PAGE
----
Nearly all unhealthy churches attempt to minimize commitments to family, especially parents. Young people may be told that they now have a new "spiritual" family, complete with leaders who will "re-parent" them. Church loyalty is seen as paramount, and family commitments are discouraged or viewed as impediments to spiritual advancement.

There are cults and abusive churches that attempt to minimize commitment and contacts with family. However, there are also cults that have a goal to recruit the whole families. Then, they, of course, pretend that they care for members' families - in order to recruit them.

3. Does the group encourage independent thinking and the development of discernment skills?

Control-oriented leaders attempt to dictate what members think, although the process is so spiritualized that members usually do not realize what is going on. A pastor or leader is viewed as God's mouthpiece, and in varying degrees a member's decision making and ability to think for oneself are swallowed up by the group. Pressure to conform and low tolerance for questioning make it difficult to be truly discerning.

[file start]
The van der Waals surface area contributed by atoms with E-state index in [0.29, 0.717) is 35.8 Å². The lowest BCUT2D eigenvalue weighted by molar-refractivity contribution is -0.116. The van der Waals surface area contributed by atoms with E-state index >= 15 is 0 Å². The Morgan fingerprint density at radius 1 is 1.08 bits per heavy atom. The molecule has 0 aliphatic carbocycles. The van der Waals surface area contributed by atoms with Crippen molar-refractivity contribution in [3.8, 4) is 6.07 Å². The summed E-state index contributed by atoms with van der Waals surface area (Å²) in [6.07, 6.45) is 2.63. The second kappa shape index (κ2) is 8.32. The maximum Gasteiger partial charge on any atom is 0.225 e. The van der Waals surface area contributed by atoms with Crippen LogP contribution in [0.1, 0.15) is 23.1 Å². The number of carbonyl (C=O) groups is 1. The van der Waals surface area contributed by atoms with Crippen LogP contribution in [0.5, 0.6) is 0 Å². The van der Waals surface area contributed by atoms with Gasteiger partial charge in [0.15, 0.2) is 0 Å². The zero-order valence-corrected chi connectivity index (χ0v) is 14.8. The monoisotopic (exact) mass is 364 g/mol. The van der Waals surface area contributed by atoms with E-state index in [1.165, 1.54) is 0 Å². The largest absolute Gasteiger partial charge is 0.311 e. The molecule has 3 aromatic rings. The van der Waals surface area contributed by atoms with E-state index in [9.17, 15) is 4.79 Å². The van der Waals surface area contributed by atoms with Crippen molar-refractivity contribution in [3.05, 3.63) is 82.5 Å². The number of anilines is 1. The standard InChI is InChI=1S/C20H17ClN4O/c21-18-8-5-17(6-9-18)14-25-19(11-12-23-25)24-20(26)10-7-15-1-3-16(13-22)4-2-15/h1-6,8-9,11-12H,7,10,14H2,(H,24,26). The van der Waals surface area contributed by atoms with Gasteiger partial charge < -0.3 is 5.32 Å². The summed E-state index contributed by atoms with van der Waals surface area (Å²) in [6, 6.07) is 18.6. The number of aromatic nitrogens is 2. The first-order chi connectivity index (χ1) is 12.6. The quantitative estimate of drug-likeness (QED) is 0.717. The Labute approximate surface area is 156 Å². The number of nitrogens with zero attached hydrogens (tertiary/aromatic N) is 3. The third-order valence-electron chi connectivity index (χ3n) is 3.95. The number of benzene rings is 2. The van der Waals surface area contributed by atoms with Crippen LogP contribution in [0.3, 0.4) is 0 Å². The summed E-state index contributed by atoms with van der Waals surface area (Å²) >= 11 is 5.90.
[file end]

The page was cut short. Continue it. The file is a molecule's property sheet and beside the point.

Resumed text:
Cults and abusive churches suppress independent thinking. In religious groups, of course, the leaders use spiritual terminology to promote submission and conformity. In non-religious groups, they use different ways. However, the result is similar.

4. Does the group allow for individual differences of belief and behavior, particularly on issues of secondary importance?

A legalistic emphasis on keeping rules and a focus on the need to stay within prescribed boundaries is always present in unhealthy spiritual environments. Lifestyle rigidity in such groups increases a member's guilt feelings and contributes to spiritual bondage. This rigidity is often coupled with an emphasis on beliefs that would not receive great attention in mainstream evangelicalism.